DB: Could you give a description of the music? Is there a period sound to it?
WB: Yes. I mean it is 1950s. In fact, the tune "Paper Doll," which actually turns out to be an old tune from about 1915 by Johnny Black - it actually turned out to be owned by my publisher, so I had to go and get the rights for it plus it is out of copyright - I use it. I even use it the way that Arthur wanted when the young Sicilian immigrant Rudolfo sings it. He sings it as if it were one of those big Neapolitan popular songs that was very current for many years. People like the late Ken Hicks used to sing it. There's a place in the first act where Rudolfo and Eddie's young niece Katherine are dancing - and I am going to be recording next month a little, almost typical sort of 12-to-the-bar rock n' roll version of "Paper Doll," which is what they dance to. There's a lot of the flavor of the popular song composer Harry Warren in many of the tunes. That was very much intended. Harry Warren was an Italian-American. His born name was Salvatore Guaragna, and Harry Warren wrote enormous numbers of standards like all the things from "42nd Street," "I Only Have Eyes for You," "I Had the Craziest Dream," "Jeepers Creepers" - an enormous number of very important tunes that everybody knows. "Shadow Waltz." Oh gosh, the old joke used to be if there was a great American tune and you didn't know who it was by, it was probably by Harry Warren. I feel that what's important about Harry Warren is that there is a kind of underneath-the-surface Italian vocal implicity that is everywhere but it is definitely very American. These are second and third generation Italian immigrants, so I wanted to have something of that sort of feeling in the actual vocal lines. But the music goes from very tonal, very simple to quite complex and rather shattering dissonances whenever it is appropriate for the story. In fact, it gets denser and denser, but there is still a very strong kind of tonal element behind it.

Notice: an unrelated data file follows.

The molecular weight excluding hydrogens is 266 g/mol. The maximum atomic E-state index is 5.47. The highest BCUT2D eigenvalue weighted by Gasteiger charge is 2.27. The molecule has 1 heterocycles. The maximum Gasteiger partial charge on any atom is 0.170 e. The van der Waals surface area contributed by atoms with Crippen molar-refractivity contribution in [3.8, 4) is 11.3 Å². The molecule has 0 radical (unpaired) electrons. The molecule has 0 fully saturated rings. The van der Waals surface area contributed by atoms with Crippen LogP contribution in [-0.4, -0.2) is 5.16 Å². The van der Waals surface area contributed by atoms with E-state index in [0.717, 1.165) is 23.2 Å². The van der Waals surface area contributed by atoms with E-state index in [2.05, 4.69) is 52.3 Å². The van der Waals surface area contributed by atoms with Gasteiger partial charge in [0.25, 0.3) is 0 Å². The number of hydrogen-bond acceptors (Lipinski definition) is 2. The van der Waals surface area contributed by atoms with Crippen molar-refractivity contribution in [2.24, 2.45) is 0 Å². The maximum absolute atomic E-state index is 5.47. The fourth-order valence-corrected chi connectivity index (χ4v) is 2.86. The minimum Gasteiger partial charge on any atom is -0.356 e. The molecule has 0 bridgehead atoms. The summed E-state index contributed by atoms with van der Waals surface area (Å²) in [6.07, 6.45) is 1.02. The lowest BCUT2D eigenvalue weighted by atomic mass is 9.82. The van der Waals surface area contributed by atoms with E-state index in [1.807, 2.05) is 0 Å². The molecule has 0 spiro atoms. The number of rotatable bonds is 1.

DB: Since we're touching on "A View from the Bridge" and "McTeague," we see that opera companies are starting to - maybe begrudgingly - commission new operas, new works from composers like yourself. The flip side is that what would help these operas survive is recordings. But we all know that opera recordings are enormously expensive to produce. What are the chances of "McTeague" or "A View from the Bridge" getting recorded?